Despite a challenging political climate, we continue to make progress on Great Lakes issues. And we’re only able to do that because of the many thousands of people who have raised their voices and penned letters to their elected officials on behalf of clean water time and time again.

Our supporters sent more than 50,000 letters to state and federal officials over the past year, which made for some big wins.

Clean water advocates defended $300 million in Great Lakes funding, took a powerful stand on Lake Erie’s toxic algae problem, fought off a bad invasive species bill, and made major progress in the effort to stop Asian carp.

Here’s how they did it:

Sharing Personal Stories With Lawmakers to Defend Great Lakes Funding

About this time last year, Great Lakes funding was on the chopping block. The new administration had zeroed out the Great Lakes Restoration Initiative, which has helped revive the lakes after decades of neglect. But our supports spoke up.

We asked, “Why are the Great Lakes worth protecting?”

Hundreds of people wrote in to share their stories, memories, and love of the lakes. We took those stories to Congress for our 2017 Great Lakes Days. Members of Congress and their staffers on both sides of the aisle were moved by their constituents’ stories and committed to defend Great Lakes funding.

The Great Lakes Congressional delegation worked to restore full funding to the Great Lakes Restoration Initiative in last year’s budget, because they know it’s a priority for their constituents. And, they are poised to do it again this year.  

14,000 Messages and Petition Signatures Calling for Accountability on Lake Erie

Last summer, Lake Erie experienced it’s third largest algal bloom this century. Algal blooms are caused by agricultural runoff. They can lead to dead zones, harbor harmful bacteria, or even turn toxic. Despite promises by the governments of Ohio, Michigan, and Ontario, this persistent, yet preventable problem is not going away.

So Great Lakes residents joined us in speaking up. More than 14,000 people called on the states and province to stick to their commitment and clean up Lake Erie.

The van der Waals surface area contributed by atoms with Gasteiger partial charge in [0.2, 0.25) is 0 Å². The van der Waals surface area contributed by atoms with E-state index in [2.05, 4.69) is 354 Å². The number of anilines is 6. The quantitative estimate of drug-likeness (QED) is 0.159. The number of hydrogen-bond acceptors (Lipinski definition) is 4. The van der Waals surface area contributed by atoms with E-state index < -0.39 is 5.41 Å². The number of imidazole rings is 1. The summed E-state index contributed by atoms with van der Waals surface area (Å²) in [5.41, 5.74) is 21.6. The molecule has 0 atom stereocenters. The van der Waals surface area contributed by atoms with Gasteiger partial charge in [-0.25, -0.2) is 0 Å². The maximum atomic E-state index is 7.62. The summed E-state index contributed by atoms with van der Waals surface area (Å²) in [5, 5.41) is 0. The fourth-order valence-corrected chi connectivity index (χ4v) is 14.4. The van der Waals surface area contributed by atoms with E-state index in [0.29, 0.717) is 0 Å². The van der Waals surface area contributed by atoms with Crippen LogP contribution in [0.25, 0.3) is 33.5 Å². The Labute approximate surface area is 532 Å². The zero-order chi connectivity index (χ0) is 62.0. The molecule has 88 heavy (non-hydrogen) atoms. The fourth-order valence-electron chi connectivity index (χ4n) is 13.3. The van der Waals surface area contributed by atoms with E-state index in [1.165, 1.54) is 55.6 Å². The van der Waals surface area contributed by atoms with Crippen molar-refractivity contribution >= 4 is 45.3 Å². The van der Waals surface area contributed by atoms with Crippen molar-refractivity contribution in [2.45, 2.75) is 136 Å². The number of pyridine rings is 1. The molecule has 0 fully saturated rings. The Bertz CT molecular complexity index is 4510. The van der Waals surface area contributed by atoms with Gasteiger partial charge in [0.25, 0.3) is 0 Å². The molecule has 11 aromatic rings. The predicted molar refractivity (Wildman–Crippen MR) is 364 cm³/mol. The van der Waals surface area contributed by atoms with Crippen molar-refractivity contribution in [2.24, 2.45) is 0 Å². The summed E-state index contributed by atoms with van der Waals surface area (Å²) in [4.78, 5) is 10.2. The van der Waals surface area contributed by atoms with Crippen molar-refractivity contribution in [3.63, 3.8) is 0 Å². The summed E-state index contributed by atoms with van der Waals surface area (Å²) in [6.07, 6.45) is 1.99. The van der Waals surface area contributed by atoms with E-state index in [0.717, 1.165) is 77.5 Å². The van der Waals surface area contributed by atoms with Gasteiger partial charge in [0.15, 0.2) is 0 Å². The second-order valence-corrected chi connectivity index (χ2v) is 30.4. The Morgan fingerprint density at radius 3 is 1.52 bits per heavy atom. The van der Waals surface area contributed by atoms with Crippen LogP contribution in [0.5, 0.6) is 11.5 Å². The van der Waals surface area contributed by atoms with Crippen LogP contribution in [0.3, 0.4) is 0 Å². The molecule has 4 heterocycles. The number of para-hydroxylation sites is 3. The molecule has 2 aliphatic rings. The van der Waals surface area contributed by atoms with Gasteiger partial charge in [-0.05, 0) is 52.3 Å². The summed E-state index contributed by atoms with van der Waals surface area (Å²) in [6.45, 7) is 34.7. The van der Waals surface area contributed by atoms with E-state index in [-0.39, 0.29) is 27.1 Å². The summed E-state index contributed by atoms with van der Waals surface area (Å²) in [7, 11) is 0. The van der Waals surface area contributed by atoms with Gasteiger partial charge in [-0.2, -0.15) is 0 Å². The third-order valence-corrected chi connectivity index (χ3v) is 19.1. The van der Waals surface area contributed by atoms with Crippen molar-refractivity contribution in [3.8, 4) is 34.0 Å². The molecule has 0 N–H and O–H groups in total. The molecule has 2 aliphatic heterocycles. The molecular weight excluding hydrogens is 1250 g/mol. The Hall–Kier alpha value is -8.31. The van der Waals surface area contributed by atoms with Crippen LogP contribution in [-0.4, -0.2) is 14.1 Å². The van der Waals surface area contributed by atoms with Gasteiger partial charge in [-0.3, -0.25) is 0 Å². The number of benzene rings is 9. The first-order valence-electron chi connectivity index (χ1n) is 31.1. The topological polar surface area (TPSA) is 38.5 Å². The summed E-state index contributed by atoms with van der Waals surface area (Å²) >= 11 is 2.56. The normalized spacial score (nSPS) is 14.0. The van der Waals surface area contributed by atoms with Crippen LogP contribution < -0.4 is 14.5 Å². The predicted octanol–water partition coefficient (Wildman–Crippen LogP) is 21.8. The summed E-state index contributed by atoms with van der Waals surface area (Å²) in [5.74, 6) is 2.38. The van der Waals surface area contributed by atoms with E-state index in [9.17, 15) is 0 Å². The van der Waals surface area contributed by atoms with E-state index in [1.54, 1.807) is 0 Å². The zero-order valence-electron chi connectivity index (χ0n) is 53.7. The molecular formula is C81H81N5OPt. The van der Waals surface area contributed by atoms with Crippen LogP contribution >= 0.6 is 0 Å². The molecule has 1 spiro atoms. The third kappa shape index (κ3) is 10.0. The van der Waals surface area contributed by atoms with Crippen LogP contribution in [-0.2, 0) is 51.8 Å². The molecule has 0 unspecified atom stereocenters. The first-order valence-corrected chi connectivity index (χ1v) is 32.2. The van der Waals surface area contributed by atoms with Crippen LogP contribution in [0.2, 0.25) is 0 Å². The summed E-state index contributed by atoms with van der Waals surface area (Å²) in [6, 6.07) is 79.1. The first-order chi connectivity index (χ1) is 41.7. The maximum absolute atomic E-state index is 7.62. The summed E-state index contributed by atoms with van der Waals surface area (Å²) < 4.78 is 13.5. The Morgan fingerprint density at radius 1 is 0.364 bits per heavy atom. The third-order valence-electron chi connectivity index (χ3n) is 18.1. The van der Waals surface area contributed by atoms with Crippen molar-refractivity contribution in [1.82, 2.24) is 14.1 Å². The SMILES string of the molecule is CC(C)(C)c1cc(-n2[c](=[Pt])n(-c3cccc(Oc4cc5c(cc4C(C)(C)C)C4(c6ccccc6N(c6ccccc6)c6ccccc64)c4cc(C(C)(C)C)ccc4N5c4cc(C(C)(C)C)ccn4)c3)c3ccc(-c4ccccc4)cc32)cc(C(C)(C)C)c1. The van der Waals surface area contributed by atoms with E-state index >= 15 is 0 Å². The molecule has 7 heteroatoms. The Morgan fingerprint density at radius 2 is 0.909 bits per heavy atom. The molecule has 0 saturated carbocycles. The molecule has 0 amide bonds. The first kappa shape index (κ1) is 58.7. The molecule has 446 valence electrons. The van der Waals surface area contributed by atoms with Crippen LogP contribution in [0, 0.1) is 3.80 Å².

We took constituents’ letters and our report to the biennial meeting of Great Lakes governors and premiers. They got the message loud and clear, and discussed the importance of improving monitoring and reducing runoff pollution.

Now we wait, watch, and keep up the momentum for a clean Lake Erie.

9,236 Letters to Legislators and Agency Officials Urging Action on Invasive Species

Keeping invasive species out of the Great Lakes means making sure ships’ ballast water is treated and monitored. While hard-won regulations are in place, the shipping industry is continuously trying to roll back these vital ballast protections. Last year was no exception.

But once again, Great Lakes residents spoke up. Nearly 10,000 supporters raising their voices, calling on elected officials to stop the biological pollution that is invasive species. And they listened.  

Yet again, our supporters successfully blocked efforts to undo ballast water protections. While this was a behind-the-scenes victory, it was an important one. Invasive species out-compete native species, destroy habitat, and cost Great Lakes communities hundreds of millions of dollars a year.

More Than 10,000 Public Comments Demanding Action to Stop Asian Carp

Last year, our supporters came out strong for protections against Asian carp. The voracious invasive species continued advancing toward Lake Michigan from the Mississippi River, posing an urgent threat to the Great Lakes.

The U.S. Army Corps of Engineers has been studying options for new Asian carp control measures at Brandon Road Lock and Dam. This is a natural choke point on the Desplaines River in Joliet, Illinois. The study was originally scheduled for release in February of 2017.   

When the White House blocked the release of the study, our advocates stood up, and pushed this effort past major roadblocks. Our supporters wrote to their representatives and built the public and Congressional pressure needed to get the study released.

And when it opened up for public comment, more than 10,000 Great Lakes residents made their voices heard. We called for vigilant monitoring as well as urgent action to finish the study and implement needed control measures. Now we wait and keep up the pressure to stay on schedule and secure the protections we need to stop Asian carp from reaching the Great Lakes.